Anki uses what’s called “spaced repetition” to maximize your learning efficiency. When used properly, spaced repetition can simultaneously reduce your time spent studying and improve you memory retention.
In concept, the way Anki does this is quite simple — it spreads repetitions of your cards out, only showing you flashcards as often as you need to see them.
In practice this means that once you learn cat, Anki won’t show it to you again until weeks or months later. But if contumacious keeps giving you trouble, Anki will show that card to you again and again until the word sticks in your memory.
Anki does this by asking you about each flashcard as you study. After you look at the question and check the answer, Anki asks you how difficult the flashcard was. It then uses this data to estimate how long it should wait before reviewing that card with you again.
As you continue to study, these intervals will eventually be measured not in days or even months, but in years!
Now that’s what I call long-term memory.
Where To Get Started
Personally, I do most of my studying on my Google Nexus 7, as I appreciate its portability and I prefer the AnkiDroid interface to the desktop program. However, it’s easy to change platforms at any time — Anki synchronizes decks across platforms via the web, so you can study on your phone or tablet one day and on your computer the next day if you like.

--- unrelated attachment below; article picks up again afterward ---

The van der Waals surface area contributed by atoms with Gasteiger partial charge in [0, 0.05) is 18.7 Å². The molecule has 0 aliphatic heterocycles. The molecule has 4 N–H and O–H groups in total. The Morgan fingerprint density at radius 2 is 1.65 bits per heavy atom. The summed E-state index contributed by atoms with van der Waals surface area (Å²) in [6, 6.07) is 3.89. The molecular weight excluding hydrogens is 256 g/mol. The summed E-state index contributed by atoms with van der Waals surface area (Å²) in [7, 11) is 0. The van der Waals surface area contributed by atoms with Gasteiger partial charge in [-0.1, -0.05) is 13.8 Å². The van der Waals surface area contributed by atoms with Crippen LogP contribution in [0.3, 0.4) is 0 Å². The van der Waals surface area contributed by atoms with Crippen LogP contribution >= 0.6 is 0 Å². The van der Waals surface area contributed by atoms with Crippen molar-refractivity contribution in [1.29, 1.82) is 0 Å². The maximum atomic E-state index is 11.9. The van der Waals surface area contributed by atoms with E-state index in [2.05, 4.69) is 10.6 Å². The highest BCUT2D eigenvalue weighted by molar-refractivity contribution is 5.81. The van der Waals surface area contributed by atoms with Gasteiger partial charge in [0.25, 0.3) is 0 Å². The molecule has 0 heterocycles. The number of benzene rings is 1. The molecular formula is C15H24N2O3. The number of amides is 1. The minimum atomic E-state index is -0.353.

Self-made vs. Pre-made Decks
Although some people prefer to make all of their own cards (and I’ve done this in the past as well), there are also many pre-made decks available for Anki. You can check them out at the Anki shared decks page.
Making a deck yourself is a great exercise, as it gives you complete control over the information that’s in your deck. Thus, all of the cards are tailored precisely to your needs.
However, making a deck can be time consuming, and some of pre-made decks come complete with audio and visual elements that would be difficult to recreate on your own.